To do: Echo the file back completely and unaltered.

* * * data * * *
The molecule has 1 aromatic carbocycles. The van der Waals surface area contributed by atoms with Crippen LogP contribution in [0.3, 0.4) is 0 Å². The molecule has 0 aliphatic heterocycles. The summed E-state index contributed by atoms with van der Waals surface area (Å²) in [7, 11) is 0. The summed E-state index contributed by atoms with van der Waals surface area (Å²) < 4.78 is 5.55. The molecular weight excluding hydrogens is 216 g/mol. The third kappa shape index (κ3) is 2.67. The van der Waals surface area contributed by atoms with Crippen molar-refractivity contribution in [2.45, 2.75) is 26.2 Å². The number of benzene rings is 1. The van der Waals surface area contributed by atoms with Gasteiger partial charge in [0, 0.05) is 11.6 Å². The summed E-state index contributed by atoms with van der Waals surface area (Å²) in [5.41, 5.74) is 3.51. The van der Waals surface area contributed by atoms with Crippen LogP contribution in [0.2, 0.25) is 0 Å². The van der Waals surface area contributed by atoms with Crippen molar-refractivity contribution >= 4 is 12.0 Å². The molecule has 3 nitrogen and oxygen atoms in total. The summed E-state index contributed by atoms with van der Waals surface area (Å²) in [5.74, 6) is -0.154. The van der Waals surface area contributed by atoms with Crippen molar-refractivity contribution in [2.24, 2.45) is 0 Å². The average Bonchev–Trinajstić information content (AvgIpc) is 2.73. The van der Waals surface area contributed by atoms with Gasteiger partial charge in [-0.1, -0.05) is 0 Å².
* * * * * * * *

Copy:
The molecule has 1 aromatic carbocycles. The van der Waals surface area contributed by atoms with Crippen LogP contribution in [0.3, 0.4) is 0 Å². The molecule has 0 aliphatic heterocycles. The summed E-state index contributed by atoms with van der Waals surface area (Å²) in [7, 11) is 0. The summed E-state index contributed by atoms with van der Waals surface area (Å²) < 4.78 is 5.55. The molecular weight excluding hydrogens is 216 g/mol. The third kappa shape index (κ3) is 2.67. The van der Waals surface area contributed by atoms with Crippen molar-refractivity contribution in [2.45, 2.75) is 26.2 Å². The number of benzene rings is 1. The van der Waals surface area contributed by atoms with Gasteiger partial charge in [0, 0.05) is 11.6 Å². The summed E-state index contributed by atoms with van der Waals surface area (Å²) in [5.41, 5.74) is 3.51. The van der Waals surface area contributed by atoms with Crippen LogP contribution in [0.2, 0.25) is 0 Å². The van der Waals surface area contributed by atoms with Crippen molar-refractivity contribution >= 4 is 12.0 Å². The molecule has 3 nitrogen and oxygen atoms in total. The summed E-state index contributed by atoms with van der Waals surface area (Å²) in [5.74, 6) is -0.154. The van der Waals surface area contributed by atoms with Crippen molar-refractivity contribution in [2.24, 2.45) is 0 Å². The average Bonchev–Trinajstić information content (AvgIpc) is 2.73. The van der Waals surface area contributed by atoms with Gasteiger partial charge in [-0.1, -0.05) is 0 Å².